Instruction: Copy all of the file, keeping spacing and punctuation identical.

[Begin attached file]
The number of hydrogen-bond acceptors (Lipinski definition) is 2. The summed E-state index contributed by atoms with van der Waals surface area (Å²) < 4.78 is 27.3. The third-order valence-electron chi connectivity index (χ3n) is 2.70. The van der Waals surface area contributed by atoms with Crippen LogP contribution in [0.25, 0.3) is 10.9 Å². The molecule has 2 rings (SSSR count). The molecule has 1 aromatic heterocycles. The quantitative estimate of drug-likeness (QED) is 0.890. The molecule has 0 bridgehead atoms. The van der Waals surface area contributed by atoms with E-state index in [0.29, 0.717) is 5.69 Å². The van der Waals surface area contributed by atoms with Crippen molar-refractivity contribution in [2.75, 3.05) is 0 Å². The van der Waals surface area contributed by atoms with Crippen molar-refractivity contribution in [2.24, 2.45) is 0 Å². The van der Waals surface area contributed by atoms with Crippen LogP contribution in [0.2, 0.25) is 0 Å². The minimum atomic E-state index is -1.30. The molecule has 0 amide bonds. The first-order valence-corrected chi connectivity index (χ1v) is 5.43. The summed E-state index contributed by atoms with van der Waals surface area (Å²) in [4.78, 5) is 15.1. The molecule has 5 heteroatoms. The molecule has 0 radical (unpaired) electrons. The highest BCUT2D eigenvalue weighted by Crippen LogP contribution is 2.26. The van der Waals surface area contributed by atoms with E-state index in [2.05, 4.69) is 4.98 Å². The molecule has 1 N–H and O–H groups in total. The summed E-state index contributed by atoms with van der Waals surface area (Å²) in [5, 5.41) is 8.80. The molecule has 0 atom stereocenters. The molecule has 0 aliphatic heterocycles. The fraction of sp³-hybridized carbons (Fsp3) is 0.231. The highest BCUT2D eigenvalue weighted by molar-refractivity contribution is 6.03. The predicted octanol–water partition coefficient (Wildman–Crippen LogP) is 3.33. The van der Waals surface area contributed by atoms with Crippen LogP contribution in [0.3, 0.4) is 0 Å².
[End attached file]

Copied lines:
The number of hydrogen-bond acceptors (Lipinski definition) is 2. The summed E-state index contributed by atoms with van der Waals surface area (Å²) < 4.78 is 27.3. The third-order valence-electron chi connectivity index (χ3n) is 2.70. The van der Waals surface area contributed by atoms with Crippen LogP contribution in [0.25, 0.3) is 10.9 Å². The molecule has 2 rings (SSSR count). The molecule has 1 aromatic heterocycles. The quantitative estimate of drug-likeness (QED) is 0.890. The molecule has 0 bridgehead atoms. The van der Waals surface area contributed by atoms with E-state index in [0.29, 0.717) is 5.69 Å². The van der Waals surface area contributed by atoms with Crippen molar-refractivity contribution in [2.75, 3.05) is 0 Å². The van der Waals surface area contributed by atoms with Crippen molar-refractivity contribution in [2.24, 2.45) is 0 Å². The van der Waals surface area contributed by atoms with Crippen LogP contribution in [0.2, 0.25) is 0 Å². The minimum atomic E-state index is -1.30. The molecule has 0 amide bonds. The first-order valence-corrected chi connectivity index (χ1v) is 5.43. The summed E-state index contributed by atoms with van der Waals surface area (Å²) in [4.78, 5) is 15.1. The molecule has 5 heteroatoms. The molecule has 0 radical (unpaired) electrons. The highest BCUT2D eigenvalue weighted by Crippen LogP contribution is 2.26. The van der Waals surface area contributed by atoms with E-state index in [2.05, 4.69) is 4.98 Å². The molecule has 1 N–H and O–H groups in total. The summed E-state index contributed by atoms with van der Waals surface area (Å²) in [5, 5.41) is 8.80. The molecule has 0 atom stereocenters. The molecule has 0 aliphatic heterocycles. The fraction of sp³-hybridized carbons (Fsp3) is 0.231. The highest BCUT2D eigenvalue weighted by molar-refractivity contribution is 6.03. The predicted octanol–water partition coefficient (Wildman–Crippen LogP) is 3.33. The van der Waals surface area contributed by atoms with Crippen LogP contribution in [0.3, 0.4) is 0 Å².